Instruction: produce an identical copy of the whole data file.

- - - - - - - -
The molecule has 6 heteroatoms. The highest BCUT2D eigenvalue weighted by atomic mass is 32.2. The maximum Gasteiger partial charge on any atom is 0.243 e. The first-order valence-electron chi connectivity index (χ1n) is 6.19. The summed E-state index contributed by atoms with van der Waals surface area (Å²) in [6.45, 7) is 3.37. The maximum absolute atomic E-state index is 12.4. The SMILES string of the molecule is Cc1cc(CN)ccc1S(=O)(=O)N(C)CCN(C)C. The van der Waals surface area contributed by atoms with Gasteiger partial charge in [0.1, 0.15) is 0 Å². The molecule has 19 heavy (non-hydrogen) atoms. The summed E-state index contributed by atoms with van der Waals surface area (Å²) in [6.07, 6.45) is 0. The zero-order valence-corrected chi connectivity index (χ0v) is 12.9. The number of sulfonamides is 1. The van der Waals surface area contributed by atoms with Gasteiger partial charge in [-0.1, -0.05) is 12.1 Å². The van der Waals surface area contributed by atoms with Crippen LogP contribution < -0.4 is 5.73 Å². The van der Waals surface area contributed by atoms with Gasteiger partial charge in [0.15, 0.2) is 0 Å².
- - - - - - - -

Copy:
The molecule has 6 heteroatoms. The highest BCUT2D eigenvalue weighted by atomic mass is 32.2. The maximum Gasteiger partial charge on any atom is 0.243 e. The first-order valence-electron chi connectivity index (χ1n) is 6.19. The summed E-state index contributed by atoms with van der Waals surface area (Å²) in [6.45, 7) is 3.37. The maximum absolute atomic E-state index is 12.4. The SMILES string of the molecule is Cc1cc(CN)ccc1S(=O)(=O)N(C)CCN(C)C. The van der Waals surface area contributed by atoms with Gasteiger partial charge in [0.1, 0.15) is 0 Å². The molecule has 19 heavy (non-hydrogen) atoms. The summed E-state index contributed by atoms with van der Waals surface area (Å²) in [6.07, 6.45) is 0. The zero-order valence-corrected chi connectivity index (χ0v) is 12.9. The number of sulfonamides is 1. The van der Waals surface area contributed by atoms with Gasteiger partial charge in [-0.1, -0.05) is 12.1 Å². The van der Waals surface area contributed by atoms with Crippen LogP contribution < -0.4 is 5.73 Å². The van der Waals surface area contributed by atoms with Gasteiger partial charge in [0.15, 0.2) is 0 Å².